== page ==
Politics & Policy

Faux Bowl

Ready for the Pro Bowl?

Every professional all-star game has had its dramatic moments. What baseball fan could forget Pete Rose bowling over Ray Fosse at home plate to score the winning run in 1970? In the NBA, the goose bumps came courtesy of Magic Johnson, who won the 1992 Most Valuable Player award in an emotional comeback from his HIV-induced retirement. And the NFL? Well, about the only memorable Pro Bowl event was in 1999, when New England running back Robert Edwards suffered a horrific knee injury. Only that didn’t happen in the Pro Bowl. It happened in a flag-football contest on the beach in Hawaii, before the actual game.

It may be unfair to say nothing exciting has ever happened in a Pro Bowl. In fact, there may have been thrilling plays that nobody remembers because nobody saw them. Last year, the NFL had to go to great lengths just to sell all 50,000 seats in the stadium — and this in Honolulu, where locals normally have to travel 2,000 miles to see pro-football players collide. TV ratings have fallen by 65 percent since 1995. Other all-star games have also lost viewers, but none has fallen so fast or so far as the Pro Bowl. The 2002 game got a 4.3 Nielsen rating, meaning fewer than 5 million people tuned in. The baseball All-Star game that ended in a tie in Milwaukee’s Miller Park got a 9.5 rating — and that was its worst showing ever. The NBA affair got an 8.2. If that’s not embarrassing enough for the NFL, the Pro Bowl had fewer viewers than the Home Run Derby, which is held the day before the All-Star game.

After last year’s sun-dappled snooze, NFL senior vice president Jim Steeg said, “We’ve been out there for 24 years. We’ve let it get tired, and it needs a bit of a push.” This year, the league has been trying to revive interest by making various changes — for instance, starting the game at 5:30 PM Eastern time. But here’s some advice for the league on the Pro Bowl: End it, don’t mend it.

It’s no accident that the game arouses no interest in a populace that’s crazy about football. In the first place, it’s not played in the middle of the season — the custom in other sports, where it provides a diverting break from the season’s long grind. Instead, it comes at the end, in a limp anticlimax to the Super Bowl, which is merely the biggest single event of the entire sports year. By the time February rolls around, the league’s best players fall into one of two categories: Those who are rusty because they haven’t played since the regular season (ended five weeks earlier), and those who are recuperating from the rigors of the playoffs. That’s hardly a formula for getting them at their peak. Nor are the players themselves necessarily thrilled to be there. The NFL has staged the show in Honolulu since 1980 mainly for one reason: An island vacation is about the only way to get players to show up at a time when they’d rather be doing just about anything but strapping on shoulder pads.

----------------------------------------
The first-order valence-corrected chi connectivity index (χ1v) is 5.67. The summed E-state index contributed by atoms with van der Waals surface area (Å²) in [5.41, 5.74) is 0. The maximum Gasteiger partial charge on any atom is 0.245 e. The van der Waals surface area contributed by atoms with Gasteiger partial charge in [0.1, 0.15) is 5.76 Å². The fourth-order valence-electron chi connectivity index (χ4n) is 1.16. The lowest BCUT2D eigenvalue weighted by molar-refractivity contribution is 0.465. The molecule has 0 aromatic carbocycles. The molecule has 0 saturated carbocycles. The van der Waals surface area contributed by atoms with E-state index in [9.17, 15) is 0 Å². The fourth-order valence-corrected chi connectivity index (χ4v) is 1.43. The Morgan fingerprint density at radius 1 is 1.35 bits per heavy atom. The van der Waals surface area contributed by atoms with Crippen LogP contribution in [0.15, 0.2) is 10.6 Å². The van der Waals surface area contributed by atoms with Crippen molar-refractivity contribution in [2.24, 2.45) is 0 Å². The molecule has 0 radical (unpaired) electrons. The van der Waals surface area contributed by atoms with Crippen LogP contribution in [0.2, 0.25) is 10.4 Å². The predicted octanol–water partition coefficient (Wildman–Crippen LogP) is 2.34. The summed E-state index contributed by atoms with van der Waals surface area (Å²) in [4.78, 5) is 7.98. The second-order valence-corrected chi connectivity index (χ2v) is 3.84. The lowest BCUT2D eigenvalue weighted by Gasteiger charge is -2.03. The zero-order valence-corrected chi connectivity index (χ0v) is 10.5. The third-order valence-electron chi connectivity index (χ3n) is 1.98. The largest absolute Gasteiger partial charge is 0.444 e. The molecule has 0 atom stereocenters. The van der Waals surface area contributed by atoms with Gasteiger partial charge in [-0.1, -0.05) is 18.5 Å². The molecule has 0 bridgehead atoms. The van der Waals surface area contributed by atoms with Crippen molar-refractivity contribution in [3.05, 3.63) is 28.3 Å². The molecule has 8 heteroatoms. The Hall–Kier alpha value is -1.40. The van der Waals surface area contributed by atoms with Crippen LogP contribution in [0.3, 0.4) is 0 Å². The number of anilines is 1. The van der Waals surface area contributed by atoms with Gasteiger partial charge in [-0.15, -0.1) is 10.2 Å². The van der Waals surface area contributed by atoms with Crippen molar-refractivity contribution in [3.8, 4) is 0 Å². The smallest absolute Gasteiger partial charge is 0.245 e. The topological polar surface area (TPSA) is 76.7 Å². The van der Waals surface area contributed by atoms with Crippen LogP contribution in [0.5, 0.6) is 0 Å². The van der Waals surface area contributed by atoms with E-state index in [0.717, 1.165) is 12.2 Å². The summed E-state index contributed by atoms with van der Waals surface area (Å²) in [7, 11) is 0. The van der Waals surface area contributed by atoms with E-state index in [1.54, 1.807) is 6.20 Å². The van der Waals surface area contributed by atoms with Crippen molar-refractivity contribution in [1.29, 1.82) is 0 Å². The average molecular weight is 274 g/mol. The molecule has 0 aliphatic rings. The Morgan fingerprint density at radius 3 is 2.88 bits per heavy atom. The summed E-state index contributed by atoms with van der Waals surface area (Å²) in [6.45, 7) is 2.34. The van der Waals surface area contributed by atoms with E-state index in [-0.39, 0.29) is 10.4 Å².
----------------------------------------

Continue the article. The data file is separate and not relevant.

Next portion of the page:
On top of that, the Pro Bowl has special rules — like a ban on blitzing — which lessen the danger to life and limb but also diminish its resemblance to a real game. Given the outsized risk of injury in any football game, it’s not surprising that players participating in a meaningless exhibition rarely display their normally unquenchable ferocity. Blowing out a knee in a playoff game is tragedy. Doing so in a Pro Bowl is farce. The tropical surroundings only add to the mellow mood. You could find more intense football games at a Kennedy family reunion.

Football also doesn’t lend itself to the TV-friendly, crowd-pleasing sideshows that have become such a big part of the baseball and basketball games. This year, Pro Bowl players will face off in a televised “Beach Bowling Bash” — that’s right, bowling. As diversion, it’s not exactly the Slam Dunk competition. But the biggest problem has to do with the essence of the sport itself. Baseball is largely a series of one-on-one contests — batter vs. pitcher, fielder vs. runner — that require only rudimentary interaction among teammates. Basketball works tolerably well as both competition and entertainment when played in unstructured fashion. But football is a complicated game that requires intricate, synchronized cooperation among eleven individuals. The quintessential team sport, it requires a real team — not just talented individuals. Assembling a bunch of guys who have never played together, putting them through some perfunctory practices over a few days in a resort setting, and expecting them to play competent football — well, you might as well ask them to stage a Broadway musical.

The main reason the NFL has an all-star game is that all the other pro leagues do. But that’s not a good reason for squeezing a fine sport into a form that just can’t be made to fit. Nobody would really miss the Pro Bowl if it went the way of other outmoded NFL traditions — leather helmets, say, or wholesome cheerleaders. But if the league has to have a substitute, how about this: Name the squads just as it does now, and give the honorees a free trip to Hawaii — but let the designated coaches conduct the game in virtual fashion, in a no-holds-barred game of Madden NFL 2002, on national TV. Maybe that would be a cheap, unsatisfying gimmick bearing no resemblance to a real NFL game. But so is the Pro Bowl.

— Steve Chapman is a columnist for the Chicago Tribune.


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